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High prospects for gas-to-power in southern Africa

Despite the impending tide of renewables in southern Africa, leading supplier of specialised equipment to the oil and gas industries, Energas Technologies, believes that there is a huge untapped natural gas energy potential in the region.

The southern African region is becoming a key player in the international trend towards the development of renewable energy sources. A joint report by REN21 and UNIDO finds that renewables now account for 23,5% of the region’s generation capacity. SADC countries aim to increase renewable energy contribution to electricity supply to 27% by 2020 and 29% by 2030. In the face of this renewable drive, HP van Huyssteen, project manager at Energas Technologies, is of the view that there is massive untapped natural gas energy potential in the region.

high-prospects-for-gas-to-power-in-southern-africa

Combined heat and power (CHP) systems – which comprise a gas engine generator and exhaust heat recovery system

“Responsible utilisation of this ancient fuel may help reduce the acute energy deficit faced by southern African counties. Considering the damaging environmental effects caused by the burning of fossil fuels, natural gas may be one of the most appropriate transitional fuels in the drive towards a truly renewable energy landscape,” says Van Huyssteen. He argues that natural gas is the cleanest burning fossil fuel and releases up to 50% less carbon dioxide (CO₂) than coal, when used for power generation.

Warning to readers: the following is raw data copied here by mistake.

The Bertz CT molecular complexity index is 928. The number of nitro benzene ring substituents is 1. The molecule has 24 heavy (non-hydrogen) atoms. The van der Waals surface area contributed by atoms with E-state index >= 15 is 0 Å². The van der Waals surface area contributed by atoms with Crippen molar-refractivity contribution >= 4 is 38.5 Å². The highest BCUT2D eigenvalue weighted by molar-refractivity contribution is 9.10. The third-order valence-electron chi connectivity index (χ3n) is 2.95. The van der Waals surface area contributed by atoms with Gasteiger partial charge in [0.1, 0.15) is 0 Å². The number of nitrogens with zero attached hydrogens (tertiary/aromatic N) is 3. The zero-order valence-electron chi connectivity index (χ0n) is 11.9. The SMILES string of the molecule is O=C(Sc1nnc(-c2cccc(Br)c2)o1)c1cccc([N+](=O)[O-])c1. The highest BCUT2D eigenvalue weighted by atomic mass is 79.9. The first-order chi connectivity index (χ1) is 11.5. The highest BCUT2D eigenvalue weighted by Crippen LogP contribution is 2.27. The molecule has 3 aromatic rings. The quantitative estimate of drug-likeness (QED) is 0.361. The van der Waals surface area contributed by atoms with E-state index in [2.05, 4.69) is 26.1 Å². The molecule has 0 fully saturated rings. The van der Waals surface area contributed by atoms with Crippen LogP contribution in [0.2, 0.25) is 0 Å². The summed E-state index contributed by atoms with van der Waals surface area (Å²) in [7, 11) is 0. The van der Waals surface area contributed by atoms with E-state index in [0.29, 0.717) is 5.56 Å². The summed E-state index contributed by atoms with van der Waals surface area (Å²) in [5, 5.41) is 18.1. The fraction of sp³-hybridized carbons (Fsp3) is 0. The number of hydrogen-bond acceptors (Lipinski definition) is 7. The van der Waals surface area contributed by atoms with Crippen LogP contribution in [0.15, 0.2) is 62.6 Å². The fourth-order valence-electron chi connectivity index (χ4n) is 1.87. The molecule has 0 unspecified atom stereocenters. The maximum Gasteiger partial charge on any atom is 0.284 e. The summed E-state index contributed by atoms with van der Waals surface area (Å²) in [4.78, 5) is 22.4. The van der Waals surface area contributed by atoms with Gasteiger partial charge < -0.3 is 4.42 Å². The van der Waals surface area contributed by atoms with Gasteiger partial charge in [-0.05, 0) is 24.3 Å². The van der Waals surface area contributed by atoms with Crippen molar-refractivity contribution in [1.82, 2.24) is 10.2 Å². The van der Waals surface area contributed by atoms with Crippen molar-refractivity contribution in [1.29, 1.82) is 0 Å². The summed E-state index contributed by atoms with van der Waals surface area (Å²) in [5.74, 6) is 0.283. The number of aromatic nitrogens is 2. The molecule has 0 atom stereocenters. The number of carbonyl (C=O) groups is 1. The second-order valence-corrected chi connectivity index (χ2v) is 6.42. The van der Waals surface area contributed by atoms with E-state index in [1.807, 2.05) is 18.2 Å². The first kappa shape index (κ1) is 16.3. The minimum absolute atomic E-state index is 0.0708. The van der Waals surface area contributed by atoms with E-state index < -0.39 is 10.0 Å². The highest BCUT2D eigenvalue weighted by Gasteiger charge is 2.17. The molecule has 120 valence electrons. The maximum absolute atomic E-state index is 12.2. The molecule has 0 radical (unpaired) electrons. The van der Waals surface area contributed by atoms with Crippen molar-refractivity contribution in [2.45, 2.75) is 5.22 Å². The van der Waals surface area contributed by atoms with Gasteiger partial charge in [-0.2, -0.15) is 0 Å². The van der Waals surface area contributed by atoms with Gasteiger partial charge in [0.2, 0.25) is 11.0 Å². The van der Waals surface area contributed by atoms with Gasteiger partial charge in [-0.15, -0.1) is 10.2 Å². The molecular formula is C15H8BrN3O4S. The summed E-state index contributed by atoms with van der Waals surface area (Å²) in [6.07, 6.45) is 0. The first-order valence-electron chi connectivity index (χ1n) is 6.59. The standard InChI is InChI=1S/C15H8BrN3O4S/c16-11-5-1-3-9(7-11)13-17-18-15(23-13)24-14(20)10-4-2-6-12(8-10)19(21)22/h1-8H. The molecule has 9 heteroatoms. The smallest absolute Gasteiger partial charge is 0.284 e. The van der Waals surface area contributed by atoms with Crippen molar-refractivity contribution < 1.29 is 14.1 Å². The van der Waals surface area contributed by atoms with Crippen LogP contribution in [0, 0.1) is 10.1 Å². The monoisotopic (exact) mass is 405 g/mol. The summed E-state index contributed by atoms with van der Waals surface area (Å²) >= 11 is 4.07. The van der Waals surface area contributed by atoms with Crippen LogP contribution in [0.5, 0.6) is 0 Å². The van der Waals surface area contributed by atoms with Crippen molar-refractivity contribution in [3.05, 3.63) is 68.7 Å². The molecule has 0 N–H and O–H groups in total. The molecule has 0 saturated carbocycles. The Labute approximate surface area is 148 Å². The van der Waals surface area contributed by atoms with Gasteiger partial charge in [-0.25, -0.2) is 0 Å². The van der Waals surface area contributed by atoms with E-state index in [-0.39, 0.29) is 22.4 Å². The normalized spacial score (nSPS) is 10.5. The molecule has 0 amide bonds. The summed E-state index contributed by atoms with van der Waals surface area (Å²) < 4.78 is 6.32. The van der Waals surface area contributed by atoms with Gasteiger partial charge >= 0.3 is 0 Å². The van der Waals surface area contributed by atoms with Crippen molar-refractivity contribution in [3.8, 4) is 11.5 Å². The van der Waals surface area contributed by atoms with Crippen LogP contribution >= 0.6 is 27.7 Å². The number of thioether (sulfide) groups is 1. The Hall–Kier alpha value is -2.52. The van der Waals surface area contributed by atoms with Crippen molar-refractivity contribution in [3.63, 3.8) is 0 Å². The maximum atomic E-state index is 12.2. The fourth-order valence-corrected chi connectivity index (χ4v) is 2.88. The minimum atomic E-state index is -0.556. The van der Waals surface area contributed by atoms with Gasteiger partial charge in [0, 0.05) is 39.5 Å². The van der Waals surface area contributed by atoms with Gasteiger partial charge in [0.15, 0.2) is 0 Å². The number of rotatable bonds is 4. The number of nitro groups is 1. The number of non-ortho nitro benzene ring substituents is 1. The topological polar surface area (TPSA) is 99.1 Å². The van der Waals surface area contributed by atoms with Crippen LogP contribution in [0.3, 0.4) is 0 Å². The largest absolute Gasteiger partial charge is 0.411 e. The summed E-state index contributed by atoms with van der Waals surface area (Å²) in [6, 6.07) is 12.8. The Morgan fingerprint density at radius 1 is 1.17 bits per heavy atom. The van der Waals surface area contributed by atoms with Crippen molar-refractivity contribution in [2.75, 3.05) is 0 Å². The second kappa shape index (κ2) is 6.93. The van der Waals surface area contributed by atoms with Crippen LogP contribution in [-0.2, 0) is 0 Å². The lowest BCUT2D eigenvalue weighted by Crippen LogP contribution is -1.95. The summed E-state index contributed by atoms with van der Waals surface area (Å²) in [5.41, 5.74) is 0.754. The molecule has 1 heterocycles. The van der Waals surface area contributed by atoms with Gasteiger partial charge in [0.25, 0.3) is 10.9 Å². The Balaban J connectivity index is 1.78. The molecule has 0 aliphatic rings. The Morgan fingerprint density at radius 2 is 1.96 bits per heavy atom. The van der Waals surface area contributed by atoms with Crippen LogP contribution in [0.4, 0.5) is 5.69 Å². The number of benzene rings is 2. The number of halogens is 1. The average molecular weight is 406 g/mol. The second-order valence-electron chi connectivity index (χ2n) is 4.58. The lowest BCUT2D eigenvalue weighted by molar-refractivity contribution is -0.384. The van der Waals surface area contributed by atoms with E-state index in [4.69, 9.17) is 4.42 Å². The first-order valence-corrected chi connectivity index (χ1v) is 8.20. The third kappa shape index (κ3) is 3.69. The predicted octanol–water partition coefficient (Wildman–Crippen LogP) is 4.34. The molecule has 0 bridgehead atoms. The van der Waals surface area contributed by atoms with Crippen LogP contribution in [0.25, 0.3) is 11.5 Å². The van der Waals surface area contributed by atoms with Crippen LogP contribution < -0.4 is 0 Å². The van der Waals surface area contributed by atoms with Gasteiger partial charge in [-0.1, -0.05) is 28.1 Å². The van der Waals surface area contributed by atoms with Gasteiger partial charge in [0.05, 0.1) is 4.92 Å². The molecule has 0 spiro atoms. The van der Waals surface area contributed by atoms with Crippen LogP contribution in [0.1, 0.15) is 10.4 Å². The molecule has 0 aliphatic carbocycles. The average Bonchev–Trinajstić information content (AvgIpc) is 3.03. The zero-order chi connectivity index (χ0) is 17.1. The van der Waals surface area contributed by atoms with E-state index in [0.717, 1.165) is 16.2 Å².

Wide implementation of renewable power is encouraging, but its susceptibility to environmental conditions means that it must be supplemented by a reliable and versatile source of power, such as natural gas. Van Huyssteen says the absence of large-scale gas infrastructure in the region is in itself a hindrance to further development. “If gas availability across the region was more widespread, the demand for it would certainly have been higher,” says Van Huyssteen.

He reasons that one way to get the ball rolling is to build anchor “gas-to-power” projects that can justify the necessary infrastructure developments, which will in turn promote further expansion. It is promising that the energy policymakers of the region, recently, at the SADC Ministers meeting held in Sandton, strongly endorsed natural gas as part of the energy mix. By the August 2018 meeting, a report should illuminate SADC’s trajectory as far as the development of the region’s gas resources is concerned.

Relooking the energy mix

Coal is still the backbone of power generation in the region, thanks to its abundance and low cost. However, increasing environmental and climate change concerns may preclude this energy source in the not too distant future. Access to electricity in southern Africa may be as low as 42%, according to the SADC Energy Monitor 2016, which further reports that biomass usage – such as burning wood and charcoal – account for more than 45% of the total regional energy consumption.